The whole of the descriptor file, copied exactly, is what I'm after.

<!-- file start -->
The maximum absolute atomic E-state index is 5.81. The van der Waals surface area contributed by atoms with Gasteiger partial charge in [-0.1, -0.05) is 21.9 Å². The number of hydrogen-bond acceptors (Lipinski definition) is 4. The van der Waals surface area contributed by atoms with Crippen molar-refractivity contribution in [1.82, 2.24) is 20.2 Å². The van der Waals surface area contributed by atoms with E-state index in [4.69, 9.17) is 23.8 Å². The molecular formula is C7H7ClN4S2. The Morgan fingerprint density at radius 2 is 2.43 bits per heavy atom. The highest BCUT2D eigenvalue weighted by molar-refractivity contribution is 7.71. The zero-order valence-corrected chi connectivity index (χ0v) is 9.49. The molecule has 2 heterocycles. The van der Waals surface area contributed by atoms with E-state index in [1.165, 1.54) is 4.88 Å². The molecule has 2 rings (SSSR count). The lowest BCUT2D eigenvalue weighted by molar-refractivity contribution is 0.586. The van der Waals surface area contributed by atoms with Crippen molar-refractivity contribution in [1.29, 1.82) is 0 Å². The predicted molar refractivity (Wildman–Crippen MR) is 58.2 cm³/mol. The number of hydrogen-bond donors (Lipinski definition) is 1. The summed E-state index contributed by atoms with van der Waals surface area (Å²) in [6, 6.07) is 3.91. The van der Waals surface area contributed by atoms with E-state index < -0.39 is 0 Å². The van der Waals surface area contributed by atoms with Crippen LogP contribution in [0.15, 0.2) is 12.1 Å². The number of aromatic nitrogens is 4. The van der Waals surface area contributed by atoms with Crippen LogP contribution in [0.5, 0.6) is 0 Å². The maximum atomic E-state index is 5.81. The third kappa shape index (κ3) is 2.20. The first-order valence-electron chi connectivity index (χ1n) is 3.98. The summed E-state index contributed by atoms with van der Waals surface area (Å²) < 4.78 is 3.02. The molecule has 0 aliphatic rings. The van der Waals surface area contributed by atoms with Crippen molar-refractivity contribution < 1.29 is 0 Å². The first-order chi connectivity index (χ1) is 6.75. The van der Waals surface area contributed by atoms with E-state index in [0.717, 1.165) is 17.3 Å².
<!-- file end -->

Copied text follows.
The maximum absolute atomic E-state index is 5.81. The van der Waals surface area contributed by atoms with Gasteiger partial charge in [-0.1, -0.05) is 21.9 Å². The number of hydrogen-bond acceptors (Lipinski definition) is 4. The van der Waals surface area contributed by atoms with Crippen molar-refractivity contribution in [1.82, 2.24) is 20.2 Å². The van der Waals surface area contributed by atoms with E-state index in [4.69, 9.17) is 23.8 Å². The molecular formula is C7H7ClN4S2. The Morgan fingerprint density at radius 2 is 2.43 bits per heavy atom. The highest BCUT2D eigenvalue weighted by molar-refractivity contribution is 7.71. The zero-order valence-corrected chi connectivity index (χ0v) is 9.49. The molecule has 2 heterocycles. The van der Waals surface area contributed by atoms with E-state index in [1.165, 1.54) is 4.88 Å². The molecule has 2 rings (SSSR count). The lowest BCUT2D eigenvalue weighted by molar-refractivity contribution is 0.586. The van der Waals surface area contributed by atoms with Crippen molar-refractivity contribution in [1.29, 1.82) is 0 Å². The predicted molar refractivity (Wildman–Crippen MR) is 58.2 cm³/mol. The number of hydrogen-bond donors (Lipinski definition) is 1. The summed E-state index contributed by atoms with van der Waals surface area (Å²) in [6, 6.07) is 3.91. The van der Waals surface area contributed by atoms with E-state index < -0.39 is 0 Å². The van der Waals surface area contributed by atoms with Crippen LogP contribution in [0.15, 0.2) is 12.1 Å². The number of aromatic nitrogens is 4. The van der Waals surface area contributed by atoms with Crippen LogP contribution in [0.5, 0.6) is 0 Å². The maximum atomic E-state index is 5.81. The third kappa shape index (κ3) is 2.20. The first-order valence-electron chi connectivity index (χ1n) is 3.98. The summed E-state index contributed by atoms with van der Waals surface area (Å²) < 4.78 is 3.02. The molecule has 0 aliphatic rings. The van der Waals surface area contributed by atoms with Crippen molar-refractivity contribution < 1.29 is 0 Å². The first-order chi connectivity index (χ1) is 6.75. The van der Waals surface area contributed by atoms with E-state index in [0.717, 1.165) is 17.3 Å².